Florida Atlantic University's first student-run news source.


Florida Atlantic University's first student-run news source.


Florida Atlantic University's first student-run news source.


Pritchett is ‘here for you’

John Pritchett has just one problem with the Baldwin House:  The guest quarters in the presidential mansion aren’t large enough to accommodate his 12 grandchildren when they come down to visit.
“I am quite close to my family, and I love it when they come to stay with me,” said Pritchett.

The lights won’t be dark in the Baldwin House, though.  Pritchett already knows that several FAU events, starting with Parent and Family Weekend, will be held there.

John Pritchett has been FAU’s provost and chief academic officer for six and a half years, during which time he has helped develop many traditions, like the Freshman Convocation Program.  Now, Pritchett has been named interim president upon Frank Brogan’s departure for Tallahassee.

Before coming to FAU, Pritchett served as a dean at Auburn University in Alabama. Now that he is the interim president of FAU, Pritchett sat down to discuss what his goals are, why he hates the term “commuter school,” and how his words seemed to cause a fire alarm.

Q & A with Pritchett:

UP:  You have been named interim president.  What exactly does that title entail?

John Pritchett: An interim president is not a temporary president or an acting president.  I will be performing all duties expected of the president for an indefinite amount of time, until a suitable and permanent replacement for president is found.

UP:  What has been your greatest experience at FAU so far?

JP: The people.  Without a doubt, the people have been the best part of my time here at FAU.

UP: Do you plan to carry on the work and traditions that Brogan set in place?

JP: Certainly.  In fact, my team at the Office of the Provost has had a strong hand in helping President Brogan to create and maintain several of the traditions here at FAU, such as the Freshman Convocation.

UP: What is the one major goal you wish to accomplish as interim president?

JP: I would like to rebuild the foundation of FAU.  We have faced a lot of hard times here in the past three years, and I feel that before we begin reaching out, we need to create a strong base in the university.

UP: Do you feel that taking on this responsibility will be difficult in this period of transition when FAU is changing from a long-time commuter school to a respected state university?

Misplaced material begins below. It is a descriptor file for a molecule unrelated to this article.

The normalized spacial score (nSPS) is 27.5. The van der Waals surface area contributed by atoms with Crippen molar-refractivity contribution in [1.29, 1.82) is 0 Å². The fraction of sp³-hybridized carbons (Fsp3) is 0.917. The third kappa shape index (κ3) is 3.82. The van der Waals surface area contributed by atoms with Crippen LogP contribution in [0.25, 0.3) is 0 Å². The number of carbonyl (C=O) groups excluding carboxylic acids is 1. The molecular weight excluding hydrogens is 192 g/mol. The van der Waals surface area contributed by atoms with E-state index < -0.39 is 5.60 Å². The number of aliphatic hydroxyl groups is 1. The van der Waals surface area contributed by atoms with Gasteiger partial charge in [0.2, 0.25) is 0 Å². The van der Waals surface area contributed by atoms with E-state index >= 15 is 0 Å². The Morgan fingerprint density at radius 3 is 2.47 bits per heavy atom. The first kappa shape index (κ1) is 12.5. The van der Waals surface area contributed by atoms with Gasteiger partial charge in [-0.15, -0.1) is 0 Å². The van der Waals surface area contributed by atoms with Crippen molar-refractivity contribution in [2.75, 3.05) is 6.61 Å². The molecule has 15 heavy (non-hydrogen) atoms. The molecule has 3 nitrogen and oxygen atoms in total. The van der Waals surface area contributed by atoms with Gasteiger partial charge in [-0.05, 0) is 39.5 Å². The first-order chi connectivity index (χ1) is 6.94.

JP: No, I do not.  I really do hate the words “commuter school.”  People often say a school is a commuter school when the majority of students live close by, off campus.  I don’t see that being the case.  I see a lot of other unique things that make FAU a respectable school, such as the fact that the average age of our students is 25.  More than 40 percent of FAU’s student body is part-time, because of the fact that they are working adults who have families to care for and other obligations to keep.  I am proud of our students, and I feel that FAU is already a respected state university.

UP: What do you feel will be your greatest challenge?

JP: The greatest challenge will definitely be the same as my main goal, and that is to build the foundation of FAU to make us the strongest school we can be.

UP: What are some words you would like the students of FAU to hear?

JP: Well, there are two things.  First of all, I would like the student body and the faculty to know that I am “here for you.”  That has always been one of my favorite quotes to live and work by.  The second thing I’d like everyone to hear has a little story behind it.  Have you ever heard of the Irish writer William Butler Yeats?  He was the winner of the Nobel Prize in literature in 1923.  And he always said, “Education is not just filling the bucket, but lighting the fire.”  Now, I see filling the bucket as adding all of the elements of science and literature and history.  I once explained this in a speech I gave when I was a dean up at Auburn.  As if on cue, right when I said the part about lighting the fire, all the fire alarms in the building began going off!  [chuckles]  That was just about the most serendipitous thing that has ever happened to me.

Leave a Comment
More to Discover

Comments (0)

Do you have something to say? Submit your comments below
All UNIVERSITY PRESS Picks Reader Picks Sort: Newest

Your email address will not be published. Required fields are marked *